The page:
There’s more I could say about succeeding on Kickstarter, but I think these 12 tips are the most important ones. Please follow them closely, fellow devs–I want to start seeing that ratio of successful-to-failed campaigns rise!


UPDATE: this post now has a Part 2!

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  • FedoraG4mer says:

    All very good advice.

    Only other tip i can give you is Youtubers. though thats part of “gaming press” really. But do not ignore youtubers they have a large influence in the gaming industry these days.

    I am a small youtuber myself and do a series on just kickstarter games. This plays back to having something playable though. If there isn’t something playable then there is nothing for us to make a video on.

  • Anonymous says:

    Sadly we did all of the above and only ended up with 4% of a very modest goal (our goal was ten times less than what Telepath Tactics asked for). In all, we raised less than $100 and it was probably the worst decision I’ve ever made as a developer; I put gobs of time into it, and it set development of our game back by weeks with nothing to show for it at the end.

    I’m not here to rag on the article; all of the advice makes perfect intuitive sense. I will say, however, that whether people ever notice your Kickstarter seems to be a complete random dice throw, and it’s possible that the real reason why only 1 in 4 Kickstarters succeed is because the “little little” guys will always be eclipsed by the “bigger little” guys who start out with an advantage however small that advantage might seem to those who have it.

    Despite the name “Kickstarter” which implies that someone can succeed from humble beginnings by simply showing off hard work, I still firmly believe this isn’t really possible. Not on Kickstarter, anyways. You have to already have some kind of built-in advantage, be it wealth, popularity, random chance, or a combination of these things.

    Every outlet we contacted refused to write an article, many were rude and didn’t acknowledge us one way or the other, and a handful instead offered to let us *buy* advertisement space on their site. Imagine, a gaming journalism site (let alone half a dozen of them) refusing to do their job and cover the happenings of the video game world and instead trying to sell advertising space when we have no money, as clearly evidenced by the fact that we were running a $2,000 Kickstarter.

    Developers beware, you could indeed succeed at Kickstarter, but you could also come out scuffed up, bitter, and at a loss for something you’ll never get back, that being time (depending on how long your campaign is).

    Anyways, congratulations to Telepath Tactics on the successful run and I hope you have continued success.

    • Craig Stern says:

      The fact that I had 6 games under my belt and an existing fan base accrued over 7 years as an indie developer definitely helped me out.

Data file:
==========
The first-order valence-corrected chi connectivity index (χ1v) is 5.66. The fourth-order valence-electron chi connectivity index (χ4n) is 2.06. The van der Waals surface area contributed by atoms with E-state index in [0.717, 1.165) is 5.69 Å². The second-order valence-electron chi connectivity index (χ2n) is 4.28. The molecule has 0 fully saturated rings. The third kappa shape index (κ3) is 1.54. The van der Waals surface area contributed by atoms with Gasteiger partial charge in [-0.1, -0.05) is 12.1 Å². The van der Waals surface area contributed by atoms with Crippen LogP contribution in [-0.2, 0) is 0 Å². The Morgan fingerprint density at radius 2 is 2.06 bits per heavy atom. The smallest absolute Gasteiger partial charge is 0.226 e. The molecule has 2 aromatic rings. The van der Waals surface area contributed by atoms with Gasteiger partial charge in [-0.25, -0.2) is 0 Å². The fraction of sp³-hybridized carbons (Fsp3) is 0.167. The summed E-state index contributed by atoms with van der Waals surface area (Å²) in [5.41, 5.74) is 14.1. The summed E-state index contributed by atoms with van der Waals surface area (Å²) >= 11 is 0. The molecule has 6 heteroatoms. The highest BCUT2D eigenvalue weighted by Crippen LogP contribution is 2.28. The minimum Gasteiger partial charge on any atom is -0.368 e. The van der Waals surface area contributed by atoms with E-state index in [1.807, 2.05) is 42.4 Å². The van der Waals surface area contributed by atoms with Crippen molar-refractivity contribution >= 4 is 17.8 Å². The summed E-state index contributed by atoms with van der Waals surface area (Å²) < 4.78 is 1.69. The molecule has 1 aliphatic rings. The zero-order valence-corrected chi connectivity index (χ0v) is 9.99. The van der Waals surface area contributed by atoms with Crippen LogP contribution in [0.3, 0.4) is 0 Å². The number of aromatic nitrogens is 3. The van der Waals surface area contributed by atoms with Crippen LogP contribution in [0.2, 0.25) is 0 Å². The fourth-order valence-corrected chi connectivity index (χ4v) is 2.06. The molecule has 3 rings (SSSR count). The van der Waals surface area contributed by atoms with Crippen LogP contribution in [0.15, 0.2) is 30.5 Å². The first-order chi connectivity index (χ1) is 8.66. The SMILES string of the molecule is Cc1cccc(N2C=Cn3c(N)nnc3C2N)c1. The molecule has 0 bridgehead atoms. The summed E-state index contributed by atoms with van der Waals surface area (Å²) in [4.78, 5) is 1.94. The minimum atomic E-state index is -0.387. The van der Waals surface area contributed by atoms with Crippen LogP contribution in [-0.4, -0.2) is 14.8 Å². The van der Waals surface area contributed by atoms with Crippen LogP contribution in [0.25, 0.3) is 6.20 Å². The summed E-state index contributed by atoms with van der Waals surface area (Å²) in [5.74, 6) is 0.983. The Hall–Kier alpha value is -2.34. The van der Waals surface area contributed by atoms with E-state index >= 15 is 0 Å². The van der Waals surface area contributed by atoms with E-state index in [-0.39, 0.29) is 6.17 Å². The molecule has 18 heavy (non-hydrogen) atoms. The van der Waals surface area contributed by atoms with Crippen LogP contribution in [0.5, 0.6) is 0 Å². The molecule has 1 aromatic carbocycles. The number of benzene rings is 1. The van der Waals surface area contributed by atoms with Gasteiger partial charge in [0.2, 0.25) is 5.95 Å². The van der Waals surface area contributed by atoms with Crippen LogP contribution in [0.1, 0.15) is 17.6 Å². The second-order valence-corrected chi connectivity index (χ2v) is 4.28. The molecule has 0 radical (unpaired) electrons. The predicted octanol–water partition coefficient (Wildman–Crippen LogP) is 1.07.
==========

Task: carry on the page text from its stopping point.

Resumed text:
I don’t know if you’re looking for individualized feedback, but taking a look at your KS page, I can definitely see things you can do to have a better go of it.

  • Matthew says:

    It is incredible how Telepath Tactics went from 18k to 41k!

    But yeah, I agree with this advice and I wish it was mandatory reading for indie game developers. There are so many Kickstarters that I wouldn’t touch even though the features and gameplay style are right up my alley. As this is just because they have nothing to show for themselves!

  • erdraug says:

    Thank you for a very comprehensive write-up!

  • […] I hinted in our last Back to Back that I would have some thoughts about what caused these campaigns to fail. Most of these fell afoul of one or more of my “12 easy steps”: […]

  • […] learned a lot from running this campaign, and have enshrined a lot of what I learned in an article over on Head on over there if you’re curious to hear some of my strategic […]

  • frnknstn says:

    A couple more hints, gathered from around the web

    1. Don’t do the campaign close to when your local tax season ends or half your money will instantly disappear.

    2. Don’t have too low a goal or you will get stuck making a shitty version of your game, or failing to complete at all.

  • Bendik Stang says:

    Thank you for a great write up!

  • […] there is relatively little oxygen for indie game announcements (to say nothing of new releases). As I’ve advised, most indie devs have hunkered down and now wait quietly for the madness to end, leaving the […]

  • Vex says:

    You’re missing an incredibly important point regarding timing – step 12 hints at it but doesn’t get close enough.

    In most countries, people will have money at the very last day of a month and in the first week of a month. That’s when the majority of people get paid. The majority of people willing to spend money on your game.

    As you pointed out, there are basically two big targets to generate speed: The first days, and the last days.

    Make sure that your customers and backers have money to spend during those important days.

  • […] wrote a blog post full of advice on how to prepare for a Kickstarter—it’s worth a read if you’re considering a […]

  • […] I posted How to Not Fail at Kickstarter in 12 Easy Steps last April, a lot more people have come to me seeking advice–and as a direct result, my list […]

  • […] so happens that I’ve already written two whole articles on this very subject! (Those would be How to not fail at Kickstarter in 12 easy steps and How to not fail at Kickstarter in 8 more […]